I completed my PhD research at the University, submitted my thesis draft for examination, and began working at a company co-founded by my PhD supervisor. Before completing my thesis examination, I submitted a portion of my thesis to a conference. Upon its acceptance, my supervisor, now my boss, advised me to list the company as the paper's affiliation, which I did. For more context, please refer to this previous question I posted several months ago:
To provide an update: When discussing the final approval of my thesis with the dean of the university after getting my examination results, he noticed the changed affiliation in the published conference paper. He voiced his displeasure, stating that it was unethical, particularly since most of the research was conducted at the university. He even hinted that he could withhold my degree because of this change in affiliation. However, he mentioned that if I refrained from acknowledging the company in the thesis, he would grant approval. To avoid jeopardizing my degree, I complied with his request and received my degree. But this situation made me anxious about the possibility of not earning my degree.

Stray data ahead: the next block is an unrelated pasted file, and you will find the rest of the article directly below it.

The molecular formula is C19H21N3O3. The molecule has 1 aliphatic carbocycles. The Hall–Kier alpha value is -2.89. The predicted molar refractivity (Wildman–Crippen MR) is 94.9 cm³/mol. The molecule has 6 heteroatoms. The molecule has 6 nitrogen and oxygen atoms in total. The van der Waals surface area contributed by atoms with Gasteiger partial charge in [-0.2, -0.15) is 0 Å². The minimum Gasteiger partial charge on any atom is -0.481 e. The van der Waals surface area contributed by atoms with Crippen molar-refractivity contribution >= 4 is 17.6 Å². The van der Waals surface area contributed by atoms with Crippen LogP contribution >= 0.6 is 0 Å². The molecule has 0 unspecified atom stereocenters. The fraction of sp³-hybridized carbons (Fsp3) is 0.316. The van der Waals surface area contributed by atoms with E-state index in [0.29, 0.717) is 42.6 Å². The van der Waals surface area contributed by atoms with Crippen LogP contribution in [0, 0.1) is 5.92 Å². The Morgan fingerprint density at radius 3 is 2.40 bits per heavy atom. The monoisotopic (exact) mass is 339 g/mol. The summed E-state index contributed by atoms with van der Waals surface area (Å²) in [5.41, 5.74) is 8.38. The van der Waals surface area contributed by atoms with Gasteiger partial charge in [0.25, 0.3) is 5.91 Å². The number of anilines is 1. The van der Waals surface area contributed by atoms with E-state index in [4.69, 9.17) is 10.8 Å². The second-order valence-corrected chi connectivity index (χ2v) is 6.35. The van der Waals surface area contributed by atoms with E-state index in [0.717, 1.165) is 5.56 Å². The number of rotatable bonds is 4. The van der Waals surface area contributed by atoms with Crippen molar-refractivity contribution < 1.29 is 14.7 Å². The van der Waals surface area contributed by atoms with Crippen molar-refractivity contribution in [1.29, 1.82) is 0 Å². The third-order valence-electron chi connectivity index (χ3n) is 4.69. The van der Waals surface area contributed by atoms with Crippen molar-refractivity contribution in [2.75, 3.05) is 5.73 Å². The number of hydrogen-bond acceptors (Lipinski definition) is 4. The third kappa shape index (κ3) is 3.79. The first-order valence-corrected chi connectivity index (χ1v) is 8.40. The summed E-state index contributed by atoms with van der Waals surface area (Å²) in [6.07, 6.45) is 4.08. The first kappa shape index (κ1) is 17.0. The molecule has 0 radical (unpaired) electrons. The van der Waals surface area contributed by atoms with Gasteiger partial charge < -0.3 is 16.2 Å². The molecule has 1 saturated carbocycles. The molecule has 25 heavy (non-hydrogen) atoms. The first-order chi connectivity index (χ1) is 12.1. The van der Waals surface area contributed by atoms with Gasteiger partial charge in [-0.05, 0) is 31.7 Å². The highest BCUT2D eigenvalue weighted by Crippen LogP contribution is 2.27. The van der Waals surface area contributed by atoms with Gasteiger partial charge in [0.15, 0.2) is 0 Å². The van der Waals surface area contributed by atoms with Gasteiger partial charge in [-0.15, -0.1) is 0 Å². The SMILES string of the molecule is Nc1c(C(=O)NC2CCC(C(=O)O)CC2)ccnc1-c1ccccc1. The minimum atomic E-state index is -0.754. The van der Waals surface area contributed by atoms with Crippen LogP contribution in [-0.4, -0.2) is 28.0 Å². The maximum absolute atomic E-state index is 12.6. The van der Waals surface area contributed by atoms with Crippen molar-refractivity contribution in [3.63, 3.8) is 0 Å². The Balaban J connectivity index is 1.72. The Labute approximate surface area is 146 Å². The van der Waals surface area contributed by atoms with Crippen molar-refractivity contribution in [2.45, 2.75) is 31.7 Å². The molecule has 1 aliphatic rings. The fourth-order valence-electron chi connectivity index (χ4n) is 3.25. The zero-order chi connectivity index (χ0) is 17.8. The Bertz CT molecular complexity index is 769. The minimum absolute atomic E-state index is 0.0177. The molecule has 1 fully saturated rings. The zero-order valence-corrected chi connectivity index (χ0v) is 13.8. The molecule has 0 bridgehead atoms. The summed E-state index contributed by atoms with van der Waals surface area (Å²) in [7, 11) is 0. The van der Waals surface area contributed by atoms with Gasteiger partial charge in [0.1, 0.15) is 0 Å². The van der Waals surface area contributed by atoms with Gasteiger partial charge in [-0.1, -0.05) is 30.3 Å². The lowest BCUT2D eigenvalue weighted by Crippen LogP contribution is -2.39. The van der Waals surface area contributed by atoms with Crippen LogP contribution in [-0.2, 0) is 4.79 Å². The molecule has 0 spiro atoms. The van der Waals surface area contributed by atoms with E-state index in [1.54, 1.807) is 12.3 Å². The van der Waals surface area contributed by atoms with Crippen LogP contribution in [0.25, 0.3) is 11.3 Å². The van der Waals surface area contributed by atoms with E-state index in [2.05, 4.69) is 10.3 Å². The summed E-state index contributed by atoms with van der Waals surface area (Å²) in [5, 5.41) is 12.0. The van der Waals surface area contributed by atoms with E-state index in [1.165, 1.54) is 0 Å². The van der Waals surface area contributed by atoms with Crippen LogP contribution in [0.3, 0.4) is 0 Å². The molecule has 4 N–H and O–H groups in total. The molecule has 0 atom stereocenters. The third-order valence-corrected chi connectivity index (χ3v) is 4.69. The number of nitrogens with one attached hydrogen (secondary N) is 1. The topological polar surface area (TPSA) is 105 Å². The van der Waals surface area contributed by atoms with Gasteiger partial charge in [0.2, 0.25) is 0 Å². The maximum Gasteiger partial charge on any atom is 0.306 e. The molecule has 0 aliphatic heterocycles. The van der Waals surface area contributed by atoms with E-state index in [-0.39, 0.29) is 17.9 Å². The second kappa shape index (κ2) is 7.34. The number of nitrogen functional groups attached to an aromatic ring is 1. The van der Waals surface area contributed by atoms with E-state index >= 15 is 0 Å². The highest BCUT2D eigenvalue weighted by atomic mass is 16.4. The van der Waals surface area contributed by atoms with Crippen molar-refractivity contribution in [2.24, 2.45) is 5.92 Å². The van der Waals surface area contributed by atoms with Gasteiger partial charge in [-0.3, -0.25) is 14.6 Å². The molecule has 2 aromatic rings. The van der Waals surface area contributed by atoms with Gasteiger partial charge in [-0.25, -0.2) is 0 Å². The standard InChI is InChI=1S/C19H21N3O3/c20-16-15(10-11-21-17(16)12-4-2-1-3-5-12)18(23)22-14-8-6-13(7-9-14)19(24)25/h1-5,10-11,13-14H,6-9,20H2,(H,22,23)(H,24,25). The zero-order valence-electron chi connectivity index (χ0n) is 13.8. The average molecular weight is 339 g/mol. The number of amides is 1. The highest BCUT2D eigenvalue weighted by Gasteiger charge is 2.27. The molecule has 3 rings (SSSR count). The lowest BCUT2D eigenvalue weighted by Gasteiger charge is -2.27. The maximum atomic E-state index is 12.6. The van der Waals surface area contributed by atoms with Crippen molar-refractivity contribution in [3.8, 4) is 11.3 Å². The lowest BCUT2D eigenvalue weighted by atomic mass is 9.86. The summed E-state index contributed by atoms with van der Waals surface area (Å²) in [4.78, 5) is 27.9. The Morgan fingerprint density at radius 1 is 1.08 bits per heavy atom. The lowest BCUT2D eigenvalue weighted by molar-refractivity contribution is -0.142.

This experience has prompted several questions. Upon reviewing the university's regulations, I discovered I possess full intellectual property rights to my thesis. Does this suggest that I can choose any affiliation I want for its chapters when publishing them?
Was it genuinely unethical to change the affiliation as my supervisor suggested, considering that the majority of the research happened at the university?
Does the dean possess the authority to withhold my degree based on the changed affiliation, especially when the university's regulations indicate that I have full intellectual property rights over my thesis? I was not sure whether he was just angry and bluffing or if he was serious.
In the future, if I encounter a similar situation, should I follow the directives of my boss or supervisor? I followed his instructions because I didn't think it was a big deal. Had I known the dean would react this way, I might not have complied. But what's done is done.